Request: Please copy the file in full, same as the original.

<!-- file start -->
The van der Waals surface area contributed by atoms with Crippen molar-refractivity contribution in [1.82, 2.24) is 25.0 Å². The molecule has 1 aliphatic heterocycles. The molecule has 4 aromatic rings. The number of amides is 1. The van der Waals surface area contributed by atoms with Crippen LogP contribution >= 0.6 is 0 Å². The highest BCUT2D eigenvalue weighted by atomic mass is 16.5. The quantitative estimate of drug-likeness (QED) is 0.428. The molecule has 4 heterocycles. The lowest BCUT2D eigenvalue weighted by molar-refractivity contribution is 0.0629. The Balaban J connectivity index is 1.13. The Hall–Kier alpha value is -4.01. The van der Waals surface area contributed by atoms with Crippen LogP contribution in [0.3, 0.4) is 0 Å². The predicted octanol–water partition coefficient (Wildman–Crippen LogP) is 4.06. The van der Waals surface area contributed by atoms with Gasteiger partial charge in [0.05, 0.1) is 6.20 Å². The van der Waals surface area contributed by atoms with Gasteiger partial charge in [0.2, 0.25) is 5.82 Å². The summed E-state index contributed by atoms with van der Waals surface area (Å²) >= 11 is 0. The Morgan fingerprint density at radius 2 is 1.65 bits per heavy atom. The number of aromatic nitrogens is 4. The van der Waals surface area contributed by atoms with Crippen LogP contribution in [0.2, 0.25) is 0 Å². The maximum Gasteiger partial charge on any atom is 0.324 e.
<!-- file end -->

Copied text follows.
The van der Waals surface area contributed by atoms with Crippen molar-refractivity contribution in [1.82, 2.24) is 25.0 Å². The molecule has 1 aliphatic heterocycles. The molecule has 4 aromatic rings. The number of amides is 1. The van der Waals surface area contributed by atoms with Crippen LogP contribution >= 0.6 is 0 Å². The highest BCUT2D eigenvalue weighted by atomic mass is 16.5. The quantitative estimate of drug-likeness (QED) is 0.428. The molecule has 4 heterocycles. The lowest BCUT2D eigenvalue weighted by molar-refractivity contribution is 0.0629. The Balaban J connectivity index is 1.13. The Hall–Kier alpha value is -4.01. The van der Waals surface area contributed by atoms with Crippen LogP contribution in [0.3, 0.4) is 0 Å². The predicted octanol–water partition coefficient (Wildman–Crippen LogP) is 4.06. The van der Waals surface area contributed by atoms with Gasteiger partial charge in [0.05, 0.1) is 6.20 Å². The van der Waals surface area contributed by atoms with Gasteiger partial charge in [0.2, 0.25) is 5.82 Å². The summed E-state index contributed by atoms with van der Waals surface area (Å²) >= 11 is 0. The Morgan fingerprint density at radius 2 is 1.65 bits per heavy atom. The number of aromatic nitrogens is 4. The van der Waals surface area contributed by atoms with Crippen LogP contribution in [0.2, 0.25) is 0 Å². The maximum Gasteiger partial charge on any atom is 0.324 e.